Here, I revisit a column originally published in September 2013.
Yesterday’s column highlighted one aspect of risk: the possibility that an asset becomes destroyed (either fully, such as by a government confiscating assets, or partially, as in a large inflation-adjusted loss sustained over multiple decades). The source was Bill Bernstein, who listed the “four horsemen” of destruction: hyperinflation, severe deflation, government confiscation, and war/devastation. To Bernstein, an investment adult is one who worries less about monthly fluctuations and more about avoiding catastrophes.
Bernstein is hardly the first to separate long- and short-term considerations. Many have distinguished between “risk,” meaning the former, and “volatility,” meaning the latter. Indeed, such an argument was commonly made in the 1990s by motivational speakers, who urged financial advisors to keep the faith with equities and to keep putting their clients into stock funds.
I recall such a presentation in 1997: A gentleman named Nick Murray held up a 3-cent postage stamp to a crowd of financial advisors. He then asked them a stamp’s current cost. Forget researching investments and building fancy strategies, said Murray. Just show clients the 3-cent stamp and get them into stocks. When the clients called in the future, worried because stocks were declining, show them the stamp again. While he didn’t phrase the matter in that way, effectively Murray told his listeners to worry more about the first of Bernstein’s four horsemen, (hyper)inflation, and less about monthly fluctuations.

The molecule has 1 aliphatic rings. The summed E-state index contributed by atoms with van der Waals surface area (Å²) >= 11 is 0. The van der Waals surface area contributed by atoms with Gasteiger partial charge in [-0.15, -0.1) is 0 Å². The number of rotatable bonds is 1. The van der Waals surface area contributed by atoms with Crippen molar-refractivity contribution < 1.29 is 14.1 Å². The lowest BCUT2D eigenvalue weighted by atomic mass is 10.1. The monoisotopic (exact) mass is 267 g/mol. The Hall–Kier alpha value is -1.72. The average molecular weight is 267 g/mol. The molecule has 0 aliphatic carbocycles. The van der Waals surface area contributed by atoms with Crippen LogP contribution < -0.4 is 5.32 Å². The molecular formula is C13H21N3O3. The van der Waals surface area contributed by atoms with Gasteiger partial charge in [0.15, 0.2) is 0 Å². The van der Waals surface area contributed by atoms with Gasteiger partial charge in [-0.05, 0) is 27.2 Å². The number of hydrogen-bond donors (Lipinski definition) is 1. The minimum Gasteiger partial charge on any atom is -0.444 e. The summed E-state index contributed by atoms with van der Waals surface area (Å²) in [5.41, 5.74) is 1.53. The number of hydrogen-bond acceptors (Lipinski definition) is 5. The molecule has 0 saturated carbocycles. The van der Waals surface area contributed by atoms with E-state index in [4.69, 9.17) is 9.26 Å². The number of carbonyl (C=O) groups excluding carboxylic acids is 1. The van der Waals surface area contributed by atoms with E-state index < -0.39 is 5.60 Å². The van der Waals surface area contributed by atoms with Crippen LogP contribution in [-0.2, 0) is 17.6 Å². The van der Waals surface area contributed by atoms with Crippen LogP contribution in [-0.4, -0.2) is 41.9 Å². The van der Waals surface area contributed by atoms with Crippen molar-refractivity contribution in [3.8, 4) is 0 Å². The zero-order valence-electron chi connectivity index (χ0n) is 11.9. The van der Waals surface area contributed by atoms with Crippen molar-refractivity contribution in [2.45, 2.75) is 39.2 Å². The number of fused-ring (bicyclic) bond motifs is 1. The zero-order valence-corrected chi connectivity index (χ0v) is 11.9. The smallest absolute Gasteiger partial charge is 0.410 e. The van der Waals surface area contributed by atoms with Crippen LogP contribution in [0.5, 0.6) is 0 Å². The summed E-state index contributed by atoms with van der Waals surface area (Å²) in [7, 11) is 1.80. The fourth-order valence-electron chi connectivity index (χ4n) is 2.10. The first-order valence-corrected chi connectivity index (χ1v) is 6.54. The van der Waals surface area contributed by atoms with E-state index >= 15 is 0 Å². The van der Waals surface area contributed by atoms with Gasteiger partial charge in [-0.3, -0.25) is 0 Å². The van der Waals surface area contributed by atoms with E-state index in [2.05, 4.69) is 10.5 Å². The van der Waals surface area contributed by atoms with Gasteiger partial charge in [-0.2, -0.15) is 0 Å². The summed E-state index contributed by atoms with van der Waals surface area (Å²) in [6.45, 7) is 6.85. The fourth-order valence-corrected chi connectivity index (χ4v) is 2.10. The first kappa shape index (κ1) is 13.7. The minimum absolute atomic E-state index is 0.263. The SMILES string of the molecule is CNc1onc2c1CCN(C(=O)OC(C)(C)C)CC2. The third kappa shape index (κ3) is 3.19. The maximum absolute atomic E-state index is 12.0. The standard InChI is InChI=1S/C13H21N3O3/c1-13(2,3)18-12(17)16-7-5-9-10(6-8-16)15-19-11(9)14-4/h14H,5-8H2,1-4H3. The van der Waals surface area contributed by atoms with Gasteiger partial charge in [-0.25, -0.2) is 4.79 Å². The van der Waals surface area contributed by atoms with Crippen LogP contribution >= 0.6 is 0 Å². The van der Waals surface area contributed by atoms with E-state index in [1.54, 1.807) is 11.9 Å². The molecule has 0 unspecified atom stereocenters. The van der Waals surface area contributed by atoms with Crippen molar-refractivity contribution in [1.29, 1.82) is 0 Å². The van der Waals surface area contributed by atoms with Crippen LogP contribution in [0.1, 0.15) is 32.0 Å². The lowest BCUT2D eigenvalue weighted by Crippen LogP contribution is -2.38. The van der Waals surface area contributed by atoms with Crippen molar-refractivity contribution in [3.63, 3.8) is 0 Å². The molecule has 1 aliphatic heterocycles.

(Yes, Murray hawked an asset near its top. That’s what motivational speakers do. His advice worked out pretty well, though. Although the danger of inflation never materialized, and stocks hit two very rough patches during the aughts, equities nevertheless are up 80% in real, inflation-adjusted terms since Murray gave that speech. I’m not sure that Murray’s stamp trick would have kept the new stock-fund owners in the market during the downturn, but that’s another story.)